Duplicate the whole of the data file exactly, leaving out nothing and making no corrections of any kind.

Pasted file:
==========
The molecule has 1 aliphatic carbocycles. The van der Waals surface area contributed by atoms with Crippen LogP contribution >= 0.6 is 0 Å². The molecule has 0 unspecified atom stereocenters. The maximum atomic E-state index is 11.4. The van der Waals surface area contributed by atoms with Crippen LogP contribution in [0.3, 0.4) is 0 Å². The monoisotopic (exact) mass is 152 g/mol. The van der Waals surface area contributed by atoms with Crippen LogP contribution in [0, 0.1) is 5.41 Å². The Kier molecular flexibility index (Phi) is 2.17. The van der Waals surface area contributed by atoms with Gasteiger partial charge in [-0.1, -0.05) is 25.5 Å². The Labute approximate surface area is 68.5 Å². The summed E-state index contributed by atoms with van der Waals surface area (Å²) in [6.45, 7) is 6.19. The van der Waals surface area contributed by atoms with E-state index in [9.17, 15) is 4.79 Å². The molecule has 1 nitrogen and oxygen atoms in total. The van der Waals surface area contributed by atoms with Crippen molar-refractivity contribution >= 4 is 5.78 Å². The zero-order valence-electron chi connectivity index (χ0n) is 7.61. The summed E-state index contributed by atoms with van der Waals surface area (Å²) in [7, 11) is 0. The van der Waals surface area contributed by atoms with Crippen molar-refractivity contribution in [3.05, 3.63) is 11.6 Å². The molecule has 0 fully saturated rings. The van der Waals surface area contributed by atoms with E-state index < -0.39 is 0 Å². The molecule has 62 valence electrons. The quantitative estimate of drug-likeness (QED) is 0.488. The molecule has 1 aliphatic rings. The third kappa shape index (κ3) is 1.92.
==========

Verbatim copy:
The molecule has 1 aliphatic carbocycles. The van der Waals surface area contributed by atoms with Crippen LogP contribution >= 0.6 is 0 Å². The molecule has 0 unspecified atom stereocenters. The maximum atomic E-state index is 11.4. The van der Waals surface area contributed by atoms with Crippen LogP contribution in [0.3, 0.4) is 0 Å². The monoisotopic (exact) mass is 152 g/mol. The van der Waals surface area contributed by atoms with Crippen LogP contribution in [0, 0.1) is 5.41 Å². The Kier molecular flexibility index (Phi) is 2.17. The van der Waals surface area contributed by atoms with Gasteiger partial charge in [-0.1, -0.05) is 25.5 Å². The Labute approximate surface area is 68.5 Å². The summed E-state index contributed by atoms with van der Waals surface area (Å²) in [6.45, 7) is 6.19. The van der Waals surface area contributed by atoms with E-state index in [9.17, 15) is 4.79 Å². The molecule has 1 nitrogen and oxygen atoms in total. The van der Waals surface area contributed by atoms with Crippen molar-refractivity contribution >= 4 is 5.78 Å². The zero-order valence-electron chi connectivity index (χ0n) is 7.61. The summed E-state index contributed by atoms with van der Waals surface area (Å²) in [7, 11) is 0. The van der Waals surface area contributed by atoms with Crippen molar-refractivity contribution in [3.05, 3.63) is 11.6 Å². The molecule has 0 fully saturated rings. The van der Waals surface area contributed by atoms with E-state index < -0.39 is 0 Å². The molecule has 62 valence electrons. The quantitative estimate of drug-likeness (QED) is 0.488. The molecule has 1 aliphatic rings. The third kappa shape index (κ3) is 1.92.